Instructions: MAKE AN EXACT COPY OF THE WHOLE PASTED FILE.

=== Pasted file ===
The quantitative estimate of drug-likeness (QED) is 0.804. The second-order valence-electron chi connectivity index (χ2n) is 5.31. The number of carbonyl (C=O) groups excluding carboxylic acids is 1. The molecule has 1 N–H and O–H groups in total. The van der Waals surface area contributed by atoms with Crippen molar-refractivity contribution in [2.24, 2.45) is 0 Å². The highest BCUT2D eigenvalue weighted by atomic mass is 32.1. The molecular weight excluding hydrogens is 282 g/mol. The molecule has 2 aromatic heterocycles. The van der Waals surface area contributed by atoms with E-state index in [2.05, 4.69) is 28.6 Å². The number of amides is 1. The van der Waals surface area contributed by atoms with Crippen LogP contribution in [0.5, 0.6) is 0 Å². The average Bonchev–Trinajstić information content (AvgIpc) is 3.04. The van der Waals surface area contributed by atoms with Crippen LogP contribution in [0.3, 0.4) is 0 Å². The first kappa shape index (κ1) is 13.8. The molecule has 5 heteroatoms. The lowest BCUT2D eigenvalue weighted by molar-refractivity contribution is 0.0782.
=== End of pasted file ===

The quantitative estimate of drug-likeness (QED) is 0.804. The second-order valence-electron chi connectivity index (χ2n) is 5.31. The number of carbonyl (C=O) groups excluding carboxylic acids is 1. The molecule has 1 N–H and O–H groups in total. The van der Waals surface area contributed by atoms with Crippen molar-refractivity contribution in [2.24, 2.45) is 0 Å². The highest BCUT2D eigenvalue weighted by atomic mass is 32.1. The molecular weight excluding hydrogens is 282 g/mol. The molecule has 2 aromatic heterocycles. The van der Waals surface area contributed by atoms with E-state index in [2.05, 4.69) is 28.6 Å². The number of amides is 1. The van der Waals surface area contributed by atoms with Crippen LogP contribution in [0.5, 0.6) is 0 Å². The average Bonchev–Trinajstić information content (AvgIpc) is 3.04. The van der Waals surface area contributed by atoms with Crippen LogP contribution in [0.3, 0.4) is 0 Å². The first kappa shape index (κ1) is 13.8. The molecule has 5 heteroatoms. The lowest BCUT2D eigenvalue weighted by molar-refractivity contribution is 0.0782.